5. Microscopic agglutination test (MAT). The MAT is slow, tedious, potentially biohazardous, painstaking and subjective; but it is a very sensitive and reliable assay when used by skilled people. MAT is carried out with suspensions of living cultures or of cultures killed by the addition of neutralized formaldehyde. The clumps of agglutinated living leptospires differ in appearance from clumps of killed cultures. Living leptospires are agglutinated into highly refractile spheroids of various sizes, some of which may be joined to produce elongated masses of confluent spheroids. By contrast, the agglutinated killed leptospires form looser masses with an irregular often angular, outline; these appear flattened, resembling small piles of threads, or snowflakes, or pieces of cotton wool. The degree of agglutination ranges from 100%, when no free leptospires can be seen between the clumps, through lesser degrees, as the serum is more diluted, to nil, as seen in the negative control suspension of leptospires in diluent. The degree of agglutination can only be assessed in terms of the proportion of free leptospires. The accepted endpoint of an agglutination reaction is the final dilution of serum at which 50% or more of the leptospires are aggluatinated [53].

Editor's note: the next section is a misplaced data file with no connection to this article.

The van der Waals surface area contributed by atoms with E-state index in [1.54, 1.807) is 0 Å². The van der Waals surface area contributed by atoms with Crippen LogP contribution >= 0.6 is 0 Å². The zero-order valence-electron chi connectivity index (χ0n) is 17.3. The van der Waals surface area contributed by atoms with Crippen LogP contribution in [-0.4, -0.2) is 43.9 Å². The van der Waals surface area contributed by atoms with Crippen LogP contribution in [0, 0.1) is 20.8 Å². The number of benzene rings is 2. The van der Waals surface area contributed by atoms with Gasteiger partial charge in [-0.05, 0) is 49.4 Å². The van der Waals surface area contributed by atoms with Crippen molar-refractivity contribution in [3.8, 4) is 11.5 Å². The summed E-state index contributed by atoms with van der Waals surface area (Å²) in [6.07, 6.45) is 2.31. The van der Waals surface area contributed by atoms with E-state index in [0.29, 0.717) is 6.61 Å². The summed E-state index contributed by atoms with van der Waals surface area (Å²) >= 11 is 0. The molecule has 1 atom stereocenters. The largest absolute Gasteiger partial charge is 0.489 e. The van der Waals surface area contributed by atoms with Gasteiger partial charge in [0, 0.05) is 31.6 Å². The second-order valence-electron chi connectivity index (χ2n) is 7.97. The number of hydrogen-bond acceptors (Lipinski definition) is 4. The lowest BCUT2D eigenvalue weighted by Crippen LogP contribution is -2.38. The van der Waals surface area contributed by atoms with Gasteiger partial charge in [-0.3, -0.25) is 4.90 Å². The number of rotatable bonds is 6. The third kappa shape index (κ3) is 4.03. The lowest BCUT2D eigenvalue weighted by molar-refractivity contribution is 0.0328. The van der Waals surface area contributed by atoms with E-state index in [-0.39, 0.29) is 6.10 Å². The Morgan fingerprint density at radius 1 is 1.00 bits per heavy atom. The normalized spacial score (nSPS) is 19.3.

Preparations for MAT require meticulous culture of a collection of the strains used alive as antigen suspensions in the tests, their regular subculture and quality control for authenticity, purity agglutination and skilled educated personnel. A recent advance is the use of standardized preparations of dried leptospires available to accredited diagnostic laboratories from a central reference laboratory [51].